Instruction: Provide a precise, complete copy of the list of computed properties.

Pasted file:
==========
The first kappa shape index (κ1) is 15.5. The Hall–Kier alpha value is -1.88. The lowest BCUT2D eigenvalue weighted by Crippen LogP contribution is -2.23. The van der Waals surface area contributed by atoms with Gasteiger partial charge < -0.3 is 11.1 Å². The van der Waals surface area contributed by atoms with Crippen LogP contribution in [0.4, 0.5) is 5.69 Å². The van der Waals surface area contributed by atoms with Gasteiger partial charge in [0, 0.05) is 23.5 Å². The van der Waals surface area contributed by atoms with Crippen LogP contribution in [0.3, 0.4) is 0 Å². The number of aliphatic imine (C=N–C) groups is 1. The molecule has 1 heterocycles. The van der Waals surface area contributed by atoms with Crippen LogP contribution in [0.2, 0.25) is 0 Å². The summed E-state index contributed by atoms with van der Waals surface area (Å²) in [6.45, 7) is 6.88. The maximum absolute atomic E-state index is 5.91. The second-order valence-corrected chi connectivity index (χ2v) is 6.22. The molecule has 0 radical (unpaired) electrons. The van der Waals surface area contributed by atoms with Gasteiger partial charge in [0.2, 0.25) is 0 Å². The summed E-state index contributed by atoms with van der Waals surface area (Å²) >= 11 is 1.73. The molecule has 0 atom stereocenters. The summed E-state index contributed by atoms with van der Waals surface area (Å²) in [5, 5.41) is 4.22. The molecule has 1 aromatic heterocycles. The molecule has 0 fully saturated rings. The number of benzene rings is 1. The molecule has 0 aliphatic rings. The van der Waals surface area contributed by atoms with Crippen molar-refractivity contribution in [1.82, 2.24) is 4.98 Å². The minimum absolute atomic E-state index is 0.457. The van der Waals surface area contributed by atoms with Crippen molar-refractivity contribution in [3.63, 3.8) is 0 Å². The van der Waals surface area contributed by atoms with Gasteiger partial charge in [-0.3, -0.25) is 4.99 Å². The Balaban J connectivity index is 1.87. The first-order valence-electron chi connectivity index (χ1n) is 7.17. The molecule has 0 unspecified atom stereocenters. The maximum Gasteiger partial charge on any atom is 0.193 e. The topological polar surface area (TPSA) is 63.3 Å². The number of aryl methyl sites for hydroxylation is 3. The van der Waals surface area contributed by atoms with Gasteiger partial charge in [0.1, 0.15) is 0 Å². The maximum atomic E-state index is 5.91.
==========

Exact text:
The first kappa shape index (κ1) is 15.5. The Hall–Kier alpha value is -1.88. The lowest BCUT2D eigenvalue weighted by Crippen LogP contribution is -2.23. The van der Waals surface area contributed by atoms with Gasteiger partial charge < -0.3 is 11.1 Å². The van der Waals surface area contributed by atoms with Crippen LogP contribution in [0.4, 0.5) is 5.69 Å². The van der Waals surface area contributed by atoms with Gasteiger partial charge in [0, 0.05) is 23.5 Å². The van der Waals surface area contributed by atoms with Crippen LogP contribution in [0.3, 0.4) is 0 Å². The number of aliphatic imine (C=N–C) groups is 1. The molecule has 1 heterocycles. The van der Waals surface area contributed by atoms with Crippen LogP contribution in [0.2, 0.25) is 0 Å². The summed E-state index contributed by atoms with van der Waals surface area (Å²) in [6.45, 7) is 6.88. The maximum absolute atomic E-state index is 5.91. The second-order valence-corrected chi connectivity index (χ2v) is 6.22. The molecule has 0 radical (unpaired) electrons. The van der Waals surface area contributed by atoms with Gasteiger partial charge in [0.2, 0.25) is 0 Å². The summed E-state index contributed by atoms with van der Waals surface area (Å²) >= 11 is 1.73. The molecule has 0 atom stereocenters. The summed E-state index contributed by atoms with van der Waals surface area (Å²) in [5, 5.41) is 4.22. The molecule has 1 aromatic heterocycles. The molecule has 0 fully saturated rings. The number of benzene rings is 1. The molecule has 0 aliphatic rings. The van der Waals surface area contributed by atoms with Crippen molar-refractivity contribution in [1.82, 2.24) is 4.98 Å². The minimum absolute atomic E-state index is 0.457. The van der Waals surface area contributed by atoms with Crippen molar-refractivity contribution in [3.63, 3.8) is 0 Å². The van der Waals surface area contributed by atoms with Gasteiger partial charge in [-0.3, -0.25) is 4.99 Å². The Balaban J connectivity index is 1.87. The first-order valence-electron chi connectivity index (χ1n) is 7.17. The molecule has 0 unspecified atom stereocenters. The maximum Gasteiger partial charge on any atom is 0.193 e. The topological polar surface area (TPSA) is 63.3 Å². The number of aryl methyl sites for hydroxylation is 3. The van der Waals surface area contributed by atoms with Gasteiger partial charge in [0.1, 0.15) is 0 Å². The maximum atomic E-state index is 5.91.